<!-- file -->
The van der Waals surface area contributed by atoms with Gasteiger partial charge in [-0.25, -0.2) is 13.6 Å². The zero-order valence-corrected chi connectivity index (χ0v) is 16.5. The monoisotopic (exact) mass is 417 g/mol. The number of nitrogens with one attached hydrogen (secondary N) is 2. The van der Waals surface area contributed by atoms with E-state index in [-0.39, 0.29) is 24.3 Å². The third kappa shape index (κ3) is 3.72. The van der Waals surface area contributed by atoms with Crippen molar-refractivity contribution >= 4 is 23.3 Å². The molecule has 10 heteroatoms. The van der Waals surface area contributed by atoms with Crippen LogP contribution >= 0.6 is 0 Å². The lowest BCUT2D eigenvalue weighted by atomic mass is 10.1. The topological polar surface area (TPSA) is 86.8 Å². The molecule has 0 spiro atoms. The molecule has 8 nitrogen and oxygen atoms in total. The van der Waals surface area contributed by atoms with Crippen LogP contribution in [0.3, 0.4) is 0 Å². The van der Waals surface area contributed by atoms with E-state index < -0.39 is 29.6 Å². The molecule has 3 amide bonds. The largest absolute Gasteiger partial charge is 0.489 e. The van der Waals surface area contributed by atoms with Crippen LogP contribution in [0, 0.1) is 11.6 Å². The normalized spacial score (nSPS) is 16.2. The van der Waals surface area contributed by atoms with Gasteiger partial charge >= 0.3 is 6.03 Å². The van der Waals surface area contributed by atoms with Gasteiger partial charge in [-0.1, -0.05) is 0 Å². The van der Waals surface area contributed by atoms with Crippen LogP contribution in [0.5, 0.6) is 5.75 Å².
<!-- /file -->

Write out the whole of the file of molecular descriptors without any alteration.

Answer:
The van der Waals surface area contributed by atoms with Gasteiger partial charge in [-0.25, -0.2) is 13.6 Å². The zero-order valence-corrected chi connectivity index (χ0v) is 16.5. The monoisotopic (exact) mass is 417 g/mol. The number of nitrogens with one attached hydrogen (secondary N) is 2. The van der Waals surface area contributed by atoms with E-state index in [-0.39, 0.29) is 24.3 Å². The third kappa shape index (κ3) is 3.72. The van der Waals surface area contributed by atoms with Crippen molar-refractivity contribution >= 4 is 23.3 Å². The molecule has 10 heteroatoms. The van der Waals surface area contributed by atoms with Crippen LogP contribution >= 0.6 is 0 Å². The lowest BCUT2D eigenvalue weighted by atomic mass is 10.1. The topological polar surface area (TPSA) is 86.8 Å². The molecule has 0 spiro atoms. The molecule has 8 nitrogen and oxygen atoms in total. The van der Waals surface area contributed by atoms with Crippen LogP contribution in [0.3, 0.4) is 0 Å². The van der Waals surface area contributed by atoms with E-state index < -0.39 is 29.6 Å². The molecule has 3 amide bonds. The largest absolute Gasteiger partial charge is 0.489 e. The van der Waals surface area contributed by atoms with Crippen LogP contribution in [0, 0.1) is 11.6 Å². The normalized spacial score (nSPS) is 16.2. The van der Waals surface area contributed by atoms with Gasteiger partial charge >= 0.3 is 6.03 Å². The van der Waals surface area contributed by atoms with Gasteiger partial charge in [-0.1, -0.05) is 0 Å². The van der Waals surface area contributed by atoms with Crippen LogP contribution in [0.5, 0.6) is 5.75 Å².